The latest in massive data breaches: adult dating and entertainment company Adult Friend Finder Network has had the information of over 412 million accounts comprised in an attack on their database. The breach included “339 million accounts from AdultFriendFinder.com, which the company promotes as the ‘world's largest sex and swinger community.’”
78, 301 of those accounts had military email addresses, and 5,650 were government email addresses. What is more, close to 16 million of the accounts were accounts that had previously been deleted by users, but were not expunged from the databases.
It was the largest breach ever recorded, according to Leaked Source. Email addresses, passwords, dates of last visits, browser information, IP addresses, and site membership status of users across Adult Friend Finders’ network of sites were leaked.
This included users of the site penthouse.com – though Adult Friend Finder sold this website to Penthouse Global Media in February. By keeping user details in their database even after the penthouse.com sale, Adult Friend Finder “exposed their details with the rest of its sites despite no longer operating the property.”
This is not the first time that the company has been a victim of an attack. In May 2015, information from over four million users was leaked, including, “their login details, emails, dates of birth, post codes, sexual preferences and whether they were seeking extramarital affairs.”
According to Stu Sjouwerman, “This hack is very similar to the data breach they had last year. Their procedures and policies are severely lacking... Adult Friend Finder had failed to learn from their mistakes and now 412 million people are high-value targets for blackmail, phishing attacks and other cybercrime. This is ten times worse than the Ashley Madison hack.”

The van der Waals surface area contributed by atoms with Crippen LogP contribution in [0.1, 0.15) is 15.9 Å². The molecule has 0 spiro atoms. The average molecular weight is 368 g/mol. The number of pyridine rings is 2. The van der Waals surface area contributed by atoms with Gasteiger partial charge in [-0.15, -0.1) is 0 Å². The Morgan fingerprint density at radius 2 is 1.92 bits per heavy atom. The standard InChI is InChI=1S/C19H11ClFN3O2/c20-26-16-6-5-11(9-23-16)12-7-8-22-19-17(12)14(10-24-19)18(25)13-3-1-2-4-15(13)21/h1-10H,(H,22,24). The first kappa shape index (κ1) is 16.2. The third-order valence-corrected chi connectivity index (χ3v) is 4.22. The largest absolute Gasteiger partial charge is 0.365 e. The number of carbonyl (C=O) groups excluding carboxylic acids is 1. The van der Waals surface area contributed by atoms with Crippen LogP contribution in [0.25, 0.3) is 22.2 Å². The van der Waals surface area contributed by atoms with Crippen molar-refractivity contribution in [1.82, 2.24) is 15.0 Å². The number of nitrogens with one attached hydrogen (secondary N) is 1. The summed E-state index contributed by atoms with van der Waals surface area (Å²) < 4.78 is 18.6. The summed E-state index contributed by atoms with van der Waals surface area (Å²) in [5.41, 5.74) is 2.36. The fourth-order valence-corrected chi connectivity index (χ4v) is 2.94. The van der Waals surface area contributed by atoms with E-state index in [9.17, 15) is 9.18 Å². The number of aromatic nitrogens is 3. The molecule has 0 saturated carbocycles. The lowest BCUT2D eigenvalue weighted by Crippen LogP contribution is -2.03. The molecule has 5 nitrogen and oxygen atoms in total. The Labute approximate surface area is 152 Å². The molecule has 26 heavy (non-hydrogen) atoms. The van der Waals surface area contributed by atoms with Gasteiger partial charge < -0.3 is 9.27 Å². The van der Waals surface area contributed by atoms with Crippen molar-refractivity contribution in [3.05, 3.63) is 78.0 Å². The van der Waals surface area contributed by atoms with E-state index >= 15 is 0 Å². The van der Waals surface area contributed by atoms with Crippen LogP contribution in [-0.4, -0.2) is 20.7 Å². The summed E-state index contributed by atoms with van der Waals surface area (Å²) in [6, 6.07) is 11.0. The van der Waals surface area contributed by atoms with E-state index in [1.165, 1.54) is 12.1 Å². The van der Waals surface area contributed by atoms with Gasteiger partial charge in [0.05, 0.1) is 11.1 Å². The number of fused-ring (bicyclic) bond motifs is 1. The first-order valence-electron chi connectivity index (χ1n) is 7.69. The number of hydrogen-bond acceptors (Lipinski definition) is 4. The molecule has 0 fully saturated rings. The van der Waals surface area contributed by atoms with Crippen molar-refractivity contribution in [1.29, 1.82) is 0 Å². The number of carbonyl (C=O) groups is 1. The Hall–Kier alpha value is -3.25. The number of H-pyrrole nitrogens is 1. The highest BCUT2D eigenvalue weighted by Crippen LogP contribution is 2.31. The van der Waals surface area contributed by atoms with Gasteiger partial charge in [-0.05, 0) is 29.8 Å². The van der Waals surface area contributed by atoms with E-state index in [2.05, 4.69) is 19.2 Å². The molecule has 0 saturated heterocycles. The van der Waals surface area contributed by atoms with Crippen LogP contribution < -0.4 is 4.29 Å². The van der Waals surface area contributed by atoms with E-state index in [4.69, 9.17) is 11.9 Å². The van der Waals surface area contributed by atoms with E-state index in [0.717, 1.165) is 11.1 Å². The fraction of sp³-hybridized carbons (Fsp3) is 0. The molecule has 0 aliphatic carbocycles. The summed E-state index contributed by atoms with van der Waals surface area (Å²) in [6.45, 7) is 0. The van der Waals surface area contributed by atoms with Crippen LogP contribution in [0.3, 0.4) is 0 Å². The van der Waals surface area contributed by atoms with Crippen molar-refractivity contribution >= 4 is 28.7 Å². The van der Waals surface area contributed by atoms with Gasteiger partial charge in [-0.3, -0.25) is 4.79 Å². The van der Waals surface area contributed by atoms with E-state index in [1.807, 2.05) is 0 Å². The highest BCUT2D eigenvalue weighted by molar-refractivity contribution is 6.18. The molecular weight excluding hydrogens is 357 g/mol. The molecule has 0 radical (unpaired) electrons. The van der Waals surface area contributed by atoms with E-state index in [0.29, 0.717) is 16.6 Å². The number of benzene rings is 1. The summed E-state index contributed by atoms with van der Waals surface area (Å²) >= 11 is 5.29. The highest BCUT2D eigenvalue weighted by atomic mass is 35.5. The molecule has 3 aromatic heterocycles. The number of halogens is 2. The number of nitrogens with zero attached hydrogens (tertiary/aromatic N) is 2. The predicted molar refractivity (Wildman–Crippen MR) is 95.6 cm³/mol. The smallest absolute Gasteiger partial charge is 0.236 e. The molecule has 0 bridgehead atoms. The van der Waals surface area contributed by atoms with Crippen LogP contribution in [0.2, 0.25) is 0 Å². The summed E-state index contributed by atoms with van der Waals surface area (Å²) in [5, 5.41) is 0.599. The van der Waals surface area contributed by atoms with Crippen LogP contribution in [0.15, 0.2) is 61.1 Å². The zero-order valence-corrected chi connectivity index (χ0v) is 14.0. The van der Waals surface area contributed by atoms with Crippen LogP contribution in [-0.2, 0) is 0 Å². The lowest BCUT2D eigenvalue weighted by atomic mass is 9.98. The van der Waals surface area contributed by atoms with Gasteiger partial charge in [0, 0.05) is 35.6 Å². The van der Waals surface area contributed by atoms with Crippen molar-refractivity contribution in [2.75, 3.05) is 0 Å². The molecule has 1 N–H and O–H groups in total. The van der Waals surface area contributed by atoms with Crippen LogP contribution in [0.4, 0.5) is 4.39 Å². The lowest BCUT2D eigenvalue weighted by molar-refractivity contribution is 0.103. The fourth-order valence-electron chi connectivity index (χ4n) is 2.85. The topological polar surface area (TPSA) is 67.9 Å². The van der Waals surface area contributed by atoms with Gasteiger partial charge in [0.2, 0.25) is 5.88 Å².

Despite being hacked in 2015, the company still stored usernames and passwords in plain visible format or in SHA1 hashed format. Neither method is considered secure, and “the hashed passwords seem to have been changed to all lowercase before storage which made them far easier to attack but means the credentials will be slightly less useful for malicious hackers to abuse in the real world.”
Though she did not outright confirm the data breach, Friend Finder Networks vice president and senior counsel, Diana Ballou, told ZDnet: “Friend Finder has received a number of reports regarding potential security vulnerabilities from a variety of sources. While a number of these claims proved to be false extortion attempts, we did identify and fix a vulnerability that was related to the ability to access source code through an injection vulnerability.”
Because of the sensitive nature of the information, including whether or not users are having extramarital affairs, user details are a prime target for cyber criminals to use as leverage. Adult Friend Finder users could now find themselves victims of extortion, social engineering, phishing, and blackmail. Be aware of phishing emails especially, which would claim people could go to fake websites to see if their or their spouse’s information was part of the hack, when it reality it is just a scam.
Peter Martin, managing director at security firm RelianceACSN said: “It’s clear the company has majorly flawed security postures, and given the sensitivity of the data the company holds this cannot be tolerated.”
No matter the nature of their services, companies of all types should use data breaches like these as a warning that no one is safe from data breaches, and it vital to use the best possible security practices.
(images curesty of Google images)